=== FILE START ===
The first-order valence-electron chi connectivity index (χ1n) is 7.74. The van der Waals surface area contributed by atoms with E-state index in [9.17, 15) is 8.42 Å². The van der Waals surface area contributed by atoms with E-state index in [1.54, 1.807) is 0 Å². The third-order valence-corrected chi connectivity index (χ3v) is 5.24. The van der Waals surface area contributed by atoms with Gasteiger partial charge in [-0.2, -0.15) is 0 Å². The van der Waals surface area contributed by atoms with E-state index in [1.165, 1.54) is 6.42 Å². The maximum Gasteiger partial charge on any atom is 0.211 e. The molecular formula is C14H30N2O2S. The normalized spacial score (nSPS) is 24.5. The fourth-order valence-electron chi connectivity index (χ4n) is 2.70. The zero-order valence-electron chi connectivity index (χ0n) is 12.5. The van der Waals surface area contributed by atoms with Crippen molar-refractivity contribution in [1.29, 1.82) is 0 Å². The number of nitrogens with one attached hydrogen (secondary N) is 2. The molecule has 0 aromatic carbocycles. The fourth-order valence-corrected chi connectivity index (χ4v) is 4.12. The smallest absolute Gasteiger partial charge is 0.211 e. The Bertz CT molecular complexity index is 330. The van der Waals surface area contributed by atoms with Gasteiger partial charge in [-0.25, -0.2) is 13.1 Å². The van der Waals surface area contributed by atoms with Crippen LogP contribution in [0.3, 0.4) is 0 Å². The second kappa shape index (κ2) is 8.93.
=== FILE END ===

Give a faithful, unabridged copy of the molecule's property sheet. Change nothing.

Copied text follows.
The first-order valence-electron chi connectivity index (χ1n) is 7.74. The van der Waals surface area contributed by atoms with E-state index in [9.17, 15) is 8.42 Å². The van der Waals surface area contributed by atoms with E-state index in [1.54, 1.807) is 0 Å². The third-order valence-corrected chi connectivity index (χ3v) is 5.24. The van der Waals surface area contributed by atoms with Gasteiger partial charge in [-0.2, -0.15) is 0 Å². The van der Waals surface area contributed by atoms with E-state index in [1.165, 1.54) is 6.42 Å². The maximum Gasteiger partial charge on any atom is 0.211 e. The molecular formula is C14H30N2O2S. The normalized spacial score (nSPS) is 24.5. The fourth-order valence-electron chi connectivity index (χ4n) is 2.70. The zero-order valence-electron chi connectivity index (χ0n) is 12.5. The van der Waals surface area contributed by atoms with Crippen molar-refractivity contribution in [1.29, 1.82) is 0 Å². The number of nitrogens with one attached hydrogen (secondary N) is 2. The molecule has 0 aromatic carbocycles. The fourth-order valence-corrected chi connectivity index (χ4v) is 4.12. The smallest absolute Gasteiger partial charge is 0.211 e. The Bertz CT molecular complexity index is 330. The van der Waals surface area contributed by atoms with Gasteiger partial charge in [-0.25, -0.2) is 13.1 Å². The van der Waals surface area contributed by atoms with Crippen LogP contribution in [0.3, 0.4) is 0 Å². The second kappa shape index (κ2) is 8.93.